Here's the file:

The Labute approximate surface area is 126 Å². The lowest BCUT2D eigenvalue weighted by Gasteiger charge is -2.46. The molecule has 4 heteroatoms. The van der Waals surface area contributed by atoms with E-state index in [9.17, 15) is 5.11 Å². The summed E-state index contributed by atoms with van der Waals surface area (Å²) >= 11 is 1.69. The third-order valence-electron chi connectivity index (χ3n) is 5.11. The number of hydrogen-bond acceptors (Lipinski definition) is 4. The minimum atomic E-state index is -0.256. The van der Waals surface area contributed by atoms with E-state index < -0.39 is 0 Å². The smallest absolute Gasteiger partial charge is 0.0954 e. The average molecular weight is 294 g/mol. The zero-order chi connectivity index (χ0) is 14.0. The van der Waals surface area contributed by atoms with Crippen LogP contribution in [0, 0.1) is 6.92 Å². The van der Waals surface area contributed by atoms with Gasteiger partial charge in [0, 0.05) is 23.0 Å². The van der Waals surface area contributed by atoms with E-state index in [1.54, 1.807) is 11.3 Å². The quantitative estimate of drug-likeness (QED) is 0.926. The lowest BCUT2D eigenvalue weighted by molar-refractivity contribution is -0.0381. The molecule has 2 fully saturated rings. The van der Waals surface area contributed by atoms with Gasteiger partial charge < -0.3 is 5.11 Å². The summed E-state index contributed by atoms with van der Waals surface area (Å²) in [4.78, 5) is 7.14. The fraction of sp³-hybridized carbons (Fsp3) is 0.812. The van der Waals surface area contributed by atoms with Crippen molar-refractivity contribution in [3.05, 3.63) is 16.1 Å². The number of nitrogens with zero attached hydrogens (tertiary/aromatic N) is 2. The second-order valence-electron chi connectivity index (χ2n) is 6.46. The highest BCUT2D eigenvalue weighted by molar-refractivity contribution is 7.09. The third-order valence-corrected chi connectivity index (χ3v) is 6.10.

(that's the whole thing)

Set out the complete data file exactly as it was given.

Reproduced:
The Labute approximate surface area is 126 Å². The lowest BCUT2D eigenvalue weighted by Gasteiger charge is -2.46. The molecule has 4 heteroatoms. The van der Waals surface area contributed by atoms with E-state index in [9.17, 15) is 5.11 Å². The summed E-state index contributed by atoms with van der Waals surface area (Å²) >= 11 is 1.69. The third-order valence-electron chi connectivity index (χ3n) is 5.11. The number of hydrogen-bond acceptors (Lipinski definition) is 4. The minimum atomic E-state index is -0.256. The van der Waals surface area contributed by atoms with E-state index < -0.39 is 0 Å². The smallest absolute Gasteiger partial charge is 0.0954 e. The average molecular weight is 294 g/mol. The zero-order chi connectivity index (χ0) is 14.0. The van der Waals surface area contributed by atoms with Crippen LogP contribution in [0, 0.1) is 6.92 Å². The van der Waals surface area contributed by atoms with Gasteiger partial charge in [0, 0.05) is 23.0 Å². The van der Waals surface area contributed by atoms with E-state index in [1.54, 1.807) is 11.3 Å². The quantitative estimate of drug-likeness (QED) is 0.926. The lowest BCUT2D eigenvalue weighted by molar-refractivity contribution is -0.0381. The molecule has 2 fully saturated rings. The van der Waals surface area contributed by atoms with Gasteiger partial charge < -0.3 is 5.11 Å². The summed E-state index contributed by atoms with van der Waals surface area (Å²) in [4.78, 5) is 7.14. The fraction of sp³-hybridized carbons (Fsp3) is 0.812. The van der Waals surface area contributed by atoms with Crippen molar-refractivity contribution in [3.05, 3.63) is 16.1 Å². The number of nitrogens with zero attached hydrogens (tertiary/aromatic N) is 2. The second-order valence-electron chi connectivity index (χ2n) is 6.46. The highest BCUT2D eigenvalue weighted by molar-refractivity contribution is 7.09. The third-order valence-corrected chi connectivity index (χ3v) is 6.10.